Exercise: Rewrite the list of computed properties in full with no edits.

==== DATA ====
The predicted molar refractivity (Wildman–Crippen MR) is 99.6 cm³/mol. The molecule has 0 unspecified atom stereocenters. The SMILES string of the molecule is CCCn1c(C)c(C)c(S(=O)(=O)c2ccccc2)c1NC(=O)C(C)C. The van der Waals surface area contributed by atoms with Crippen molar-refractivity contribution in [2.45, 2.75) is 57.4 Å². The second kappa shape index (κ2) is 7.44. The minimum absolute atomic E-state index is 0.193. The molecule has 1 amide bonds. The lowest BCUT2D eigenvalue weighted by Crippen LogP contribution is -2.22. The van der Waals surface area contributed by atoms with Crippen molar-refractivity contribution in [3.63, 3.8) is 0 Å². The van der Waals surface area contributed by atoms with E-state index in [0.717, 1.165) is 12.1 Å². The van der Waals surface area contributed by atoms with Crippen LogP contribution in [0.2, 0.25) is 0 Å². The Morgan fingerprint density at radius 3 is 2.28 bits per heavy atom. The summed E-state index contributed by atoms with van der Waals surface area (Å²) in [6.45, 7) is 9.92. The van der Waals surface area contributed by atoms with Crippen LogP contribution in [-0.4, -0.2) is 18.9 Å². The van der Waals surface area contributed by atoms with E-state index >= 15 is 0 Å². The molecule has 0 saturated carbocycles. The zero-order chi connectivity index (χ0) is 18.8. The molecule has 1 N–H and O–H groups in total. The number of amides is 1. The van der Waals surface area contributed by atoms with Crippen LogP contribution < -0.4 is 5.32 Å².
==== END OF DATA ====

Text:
The predicted molar refractivity (Wildman–Crippen MR) is 99.6 cm³/mol. The molecule has 0 unspecified atom stereocenters. The SMILES string of the molecule is CCCn1c(C)c(C)c(S(=O)(=O)c2ccccc2)c1NC(=O)C(C)C. The van der Waals surface area contributed by atoms with Crippen molar-refractivity contribution in [2.45, 2.75) is 57.4 Å². The second kappa shape index (κ2) is 7.44. The minimum absolute atomic E-state index is 0.193. The molecule has 1 amide bonds. The lowest BCUT2D eigenvalue weighted by Crippen LogP contribution is -2.22. The van der Waals surface area contributed by atoms with Crippen molar-refractivity contribution in [3.63, 3.8) is 0 Å². The van der Waals surface area contributed by atoms with E-state index in [0.717, 1.165) is 12.1 Å². The van der Waals surface area contributed by atoms with Crippen LogP contribution in [0.2, 0.25) is 0 Å². The Morgan fingerprint density at radius 3 is 2.28 bits per heavy atom. The summed E-state index contributed by atoms with van der Waals surface area (Å²) in [6.45, 7) is 9.92. The van der Waals surface area contributed by atoms with Crippen LogP contribution in [-0.4, -0.2) is 18.9 Å². The van der Waals surface area contributed by atoms with E-state index >= 15 is 0 Å². The molecule has 0 saturated carbocycles. The zero-order chi connectivity index (χ0) is 18.8. The molecule has 1 N–H and O–H groups in total. The number of amides is 1. The van der Waals surface area contributed by atoms with Crippen LogP contribution < -0.4 is 5.32 Å².